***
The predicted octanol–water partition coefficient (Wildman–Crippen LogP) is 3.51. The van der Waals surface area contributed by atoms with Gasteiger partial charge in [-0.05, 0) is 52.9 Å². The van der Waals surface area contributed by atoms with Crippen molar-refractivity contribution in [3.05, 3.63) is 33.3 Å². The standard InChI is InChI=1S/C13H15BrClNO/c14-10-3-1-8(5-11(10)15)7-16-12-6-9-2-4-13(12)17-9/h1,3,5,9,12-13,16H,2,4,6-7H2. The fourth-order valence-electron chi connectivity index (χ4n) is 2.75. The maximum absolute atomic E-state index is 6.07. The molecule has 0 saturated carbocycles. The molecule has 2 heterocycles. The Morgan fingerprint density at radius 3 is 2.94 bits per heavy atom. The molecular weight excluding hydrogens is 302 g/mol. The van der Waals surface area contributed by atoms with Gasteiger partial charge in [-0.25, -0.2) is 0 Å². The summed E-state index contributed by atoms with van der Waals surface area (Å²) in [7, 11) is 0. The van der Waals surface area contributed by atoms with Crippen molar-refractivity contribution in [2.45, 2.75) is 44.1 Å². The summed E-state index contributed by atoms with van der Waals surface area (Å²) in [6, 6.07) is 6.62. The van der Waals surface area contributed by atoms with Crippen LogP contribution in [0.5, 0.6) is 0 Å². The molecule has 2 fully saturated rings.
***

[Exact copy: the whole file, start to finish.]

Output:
The predicted octanol–water partition coefficient (Wildman–Crippen LogP) is 3.51. The van der Waals surface area contributed by atoms with Gasteiger partial charge in [-0.05, 0) is 52.9 Å². The van der Waals surface area contributed by atoms with Crippen molar-refractivity contribution in [3.05, 3.63) is 33.3 Å². The standard InChI is InChI=1S/C13H15BrClNO/c14-10-3-1-8(5-11(10)15)7-16-12-6-9-2-4-13(12)17-9/h1,3,5,9,12-13,16H,2,4,6-7H2. The fourth-order valence-electron chi connectivity index (χ4n) is 2.75. The maximum absolute atomic E-state index is 6.07. The molecule has 0 saturated carbocycles. The molecule has 2 heterocycles. The Morgan fingerprint density at radius 3 is 2.94 bits per heavy atom. The molecular weight excluding hydrogens is 302 g/mol. The van der Waals surface area contributed by atoms with Gasteiger partial charge in [-0.25, -0.2) is 0 Å². The summed E-state index contributed by atoms with van der Waals surface area (Å²) in [7, 11) is 0. The van der Waals surface area contributed by atoms with Crippen molar-refractivity contribution in [2.45, 2.75) is 44.1 Å². The summed E-state index contributed by atoms with van der Waals surface area (Å²) in [6, 6.07) is 6.62. The van der Waals surface area contributed by atoms with Crippen LogP contribution in [0.5, 0.6) is 0 Å². The molecule has 2 fully saturated rings.